One thing I like about the book I’m reading – the book called Flex – is that the character has a very strong train of thought. He thinks about his guilt, his plans for the future, whether something will or won’t work out. His thoughts really encompass the breadth of possibilities, and there’s one scene I really like.
His ‘mancy, this love, was illegal. If anyone at work unlocked the door to Paul’s office, they’d find the evidence for the military to press-gang him into the Unimancy squad. They’d brain-burn him, take his daughter away. Because ‘mancy was evil, it had annihilated Europe, it was the ultimate crime. (Steinmetz 30)
By including a character’s thoughts, we show their humanity and prove the depth of their thoughts. This paragraph does a good job of emphasizing this about Paul – the main character. It showed his worries, it showed what he worried about and what he was scared of happening. It gave proof that this was a cause for concern.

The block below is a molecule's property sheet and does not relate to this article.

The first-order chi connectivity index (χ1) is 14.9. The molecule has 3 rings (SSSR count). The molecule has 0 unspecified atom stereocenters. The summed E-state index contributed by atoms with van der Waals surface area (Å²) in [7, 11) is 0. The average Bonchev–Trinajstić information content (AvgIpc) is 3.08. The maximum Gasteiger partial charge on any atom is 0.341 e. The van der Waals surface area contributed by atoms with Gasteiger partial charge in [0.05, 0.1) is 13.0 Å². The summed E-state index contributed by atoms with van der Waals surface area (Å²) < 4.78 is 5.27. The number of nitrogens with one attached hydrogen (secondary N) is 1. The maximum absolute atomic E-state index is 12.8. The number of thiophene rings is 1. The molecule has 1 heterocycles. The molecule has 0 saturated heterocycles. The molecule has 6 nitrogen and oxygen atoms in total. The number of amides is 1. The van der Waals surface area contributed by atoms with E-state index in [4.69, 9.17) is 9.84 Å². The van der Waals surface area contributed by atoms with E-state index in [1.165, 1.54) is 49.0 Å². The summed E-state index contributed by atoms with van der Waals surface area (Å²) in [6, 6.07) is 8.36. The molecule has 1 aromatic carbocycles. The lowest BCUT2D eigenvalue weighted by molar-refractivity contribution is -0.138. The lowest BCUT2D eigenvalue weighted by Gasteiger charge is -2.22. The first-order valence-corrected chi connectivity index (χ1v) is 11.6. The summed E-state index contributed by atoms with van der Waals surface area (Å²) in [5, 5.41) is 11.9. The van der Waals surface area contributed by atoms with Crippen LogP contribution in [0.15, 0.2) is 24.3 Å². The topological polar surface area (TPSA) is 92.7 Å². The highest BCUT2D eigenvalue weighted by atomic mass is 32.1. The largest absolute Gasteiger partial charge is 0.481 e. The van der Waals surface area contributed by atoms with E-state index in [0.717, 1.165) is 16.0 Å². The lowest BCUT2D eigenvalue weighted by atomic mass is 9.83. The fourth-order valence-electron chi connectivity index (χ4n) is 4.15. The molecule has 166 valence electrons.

While writing, I think it would help to stop every once in a while and ask your character, what are you thinking? When does their thoughts matter most? Because when you’re in action, you might not have the strongest thoughts, but when you’re standing at the fork of two paths, when you’re in the middle of debate, then it might be worth to hear what you have to say. Why do you make the decision you do?
Show thoughts when it matters most. When it adds depth to the story, when it helps the character to figure out what’s going on, to show the reader why the scene or reaction matters. Show me what I should be thinking.
Steinmetz, Ferrett. Flex. Nottingham, UK: Angry Robot, 2015.